In this study, we investigated the correlation between multifidus muscle atrophy, facet joints, and disc degeneration in LDH patients. The result of this study supported our hypothesis that in patients with L4-L5 LDH, multifidus muscle grading was higher at the L5-S1 level than at the L3-L4 level. Positive correlation was identified between LDD and LMA at the L3-L4 level, but no correlation was found at the L5-S1 level.
We found that compared with the control group, herniated patients had more severe LMA at the three levels. There were two possible explanations. First, it could be because the selected patients in the control group had no obvious disc degeneration symptoms. Second, multifidus muscle disuse caused by specific back pain and denervation caused by nerve root compression were the main reasons responsible for this phenomenon.
MRI results from this study demonstrated that there was more severe LMA at the L5-S1 level than at the L3-L4 level in L4-L5 LDH patients. Anatomically [15, 16], multifidus fascicles arise from the spinous process and adjacent lamina of each lumbar vertebra, descend caudolaterally, traverse L3-L4 vertebral levels, and is innervated by the nerve root of the same level. Similar to the L5 level, multifidus muscle arising from the L5 spinous process is innervated by the L5 nerve root. In patients with L4-L5 LDH, if the L5 root was affected, muscle denervation would be expected only at the L5 level. The anatomical features result in more muscle volume at the inferior segment than the superior segment.
Two mechanisms for muscle atrophy have been proposed: disuse and denervation. In animal studies [17, 18], it is generally agreed that denervation leads to decrease in Type II fiber size. In contrast, opinion differs concerning changes in the Type I fiber size after denervation. However, Yoshihara et al.  demonstrated that denervation caused by nerve root compression may lead to atrophy of both fiber types (type I and type II) with structural changes in the human lumbar multifidus muscle.
Despite these controversies, we proposed two mechanisms that are possibly responsible for multifidus atrophy. In LDH patients, disuse/immobilization of the back muscles is common. Such changes may explain the generalized effect (atrophy) at five levels. In addition, symptoms including paraspinal denervation (short-angled fibers) and re-innervation (grouped fibers, polyphasic action potentials) are common in disc herniation and nerve root compression. The CSA of multifidus muscle innervated by medial branch of the dorsal ramus of the L5 nerve root are reduced when L5 nerve root is compressed by herniated mass.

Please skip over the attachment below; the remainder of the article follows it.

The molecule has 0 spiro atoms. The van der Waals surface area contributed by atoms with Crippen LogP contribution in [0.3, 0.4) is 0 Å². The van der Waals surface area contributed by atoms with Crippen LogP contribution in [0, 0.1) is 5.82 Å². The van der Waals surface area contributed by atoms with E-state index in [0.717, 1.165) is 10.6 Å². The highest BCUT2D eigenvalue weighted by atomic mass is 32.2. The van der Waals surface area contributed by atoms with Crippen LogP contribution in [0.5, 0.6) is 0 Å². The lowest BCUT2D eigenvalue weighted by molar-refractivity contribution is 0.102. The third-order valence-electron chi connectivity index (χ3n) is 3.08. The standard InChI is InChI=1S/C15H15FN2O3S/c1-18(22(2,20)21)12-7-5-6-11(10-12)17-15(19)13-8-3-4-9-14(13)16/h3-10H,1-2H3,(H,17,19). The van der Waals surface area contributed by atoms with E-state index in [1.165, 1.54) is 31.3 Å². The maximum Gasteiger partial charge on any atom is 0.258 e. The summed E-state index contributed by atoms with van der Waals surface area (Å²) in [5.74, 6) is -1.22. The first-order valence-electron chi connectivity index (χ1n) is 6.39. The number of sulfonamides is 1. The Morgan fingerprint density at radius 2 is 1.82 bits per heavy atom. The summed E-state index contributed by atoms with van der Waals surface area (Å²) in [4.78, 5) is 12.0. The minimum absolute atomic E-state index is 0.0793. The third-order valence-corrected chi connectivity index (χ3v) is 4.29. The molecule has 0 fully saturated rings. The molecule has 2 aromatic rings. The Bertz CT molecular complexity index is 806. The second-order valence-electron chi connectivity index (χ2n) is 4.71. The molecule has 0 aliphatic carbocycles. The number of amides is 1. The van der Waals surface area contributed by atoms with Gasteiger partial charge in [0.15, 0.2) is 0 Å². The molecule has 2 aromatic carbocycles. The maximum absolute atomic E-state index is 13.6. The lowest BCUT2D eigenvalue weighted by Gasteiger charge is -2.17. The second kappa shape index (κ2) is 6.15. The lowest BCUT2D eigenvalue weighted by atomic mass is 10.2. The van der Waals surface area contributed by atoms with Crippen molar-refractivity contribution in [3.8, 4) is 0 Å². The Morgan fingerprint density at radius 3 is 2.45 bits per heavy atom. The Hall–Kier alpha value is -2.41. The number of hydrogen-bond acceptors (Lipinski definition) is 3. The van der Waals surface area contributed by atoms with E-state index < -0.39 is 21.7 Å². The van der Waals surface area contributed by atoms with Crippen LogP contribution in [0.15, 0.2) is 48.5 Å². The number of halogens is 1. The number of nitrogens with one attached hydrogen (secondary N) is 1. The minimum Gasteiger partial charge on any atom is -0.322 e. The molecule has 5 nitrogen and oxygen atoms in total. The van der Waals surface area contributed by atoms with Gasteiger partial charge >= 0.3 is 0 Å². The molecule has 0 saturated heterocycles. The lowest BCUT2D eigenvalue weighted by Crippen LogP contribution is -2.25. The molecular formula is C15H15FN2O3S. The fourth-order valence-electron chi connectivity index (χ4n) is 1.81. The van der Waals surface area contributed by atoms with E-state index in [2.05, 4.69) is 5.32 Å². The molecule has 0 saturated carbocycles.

Numerous studies have reported rapid muscle atrophy in response to inflammation [20, 21] and muscle or joint injury . However, the mechanisms for such changes are poorly understood. Paraspinal muscle plays a more important role in protecting the L3-L4 segment than others. The multifidus muscle maintains the lumbar lordosis by acting like a bowstring which helps to transmit some of the axial compression force on the disc to the anterior longitudinal ligament by switching compression loading to stretch loading; additionally, it protects the discs by preventing unexpected movements like torsion and flexion . This phenomenon not only requires sufficient strength muscle, but also completes the nucleus pulposus and annulus fibrosus structure. For the L5-S1 segment, however, the intervertebral disc below the iliac crest, the ilium could restrict segment movement, thus reduce the pressure and shear forces on the intervertebral disc.
We found no correlation between L5-S1 level disc degeneration and multifidus muscle atrophy in our study. At the L3-L4 level, as there was no denervation phenomenon, the positive correlation demonstrated that LMA could be the cause of disc degeneration. At the L5-S1 level, however, the differences of LMA between the two groups suggested that LMA could also be the consequence of L4-L5 disc herniation.
This study analyzed the lumbar degenerative changes between herniated and adjacent segments in L4-L5 herniated disc patients using MRI. The multifidus muscle plays a critical role in controlling and stabilizing the lumbar spine in multiple planes of action, including axial rotation as well as posterior rotation (extension) on the sagittal plane .
Lower back pain can recollapse more often in case of weakened paraspinal muscles resulting in instability; the latter can be improved by rehabilitation exercise programs [24, 25]. For disc-herniated patients, microdiscectomy results in minimal atrophy and fatty infiltration to the multifidus muscle [26–29]. And lumbar extension muscle-strengthening program can decrease paraspinal muscle atrophy after lumbar disc herniation surgery, and prevent adjacent level degeneration and lumbar spondylolisthesis, especially for patients with severe LMA caused by lower lumbar range of motion (ROM) after posterior lumbar interbody fusion.
Choi et al.  demonstrated that pain, duration of recuperation, and back-muscle strength can be affected favorably by lumbar extension muscle-strengthening programs after lumbar disc herniation surgery. Thus, it is recommended that MRI should be performed to obtain a description of LMA in disc-herniated patients, and clinicians should pay attention to LMA when instituting lumbar extension muscle strengthening programs.
There are several limitations with this study. First, we analyzed only patients with mono-segment disc herniation at L4-L5; excluding L3-L4/L5-S1 disc herniation and multi-segment degeneration due to the relatively small sample size. Second, we were not able to perform a comparative analysis to investigate the difference between the herniated cohort and control groups. Further study with a larger number of cases should be performed to obtain an age- and sex-matched control result and thus confirm the results of the present study.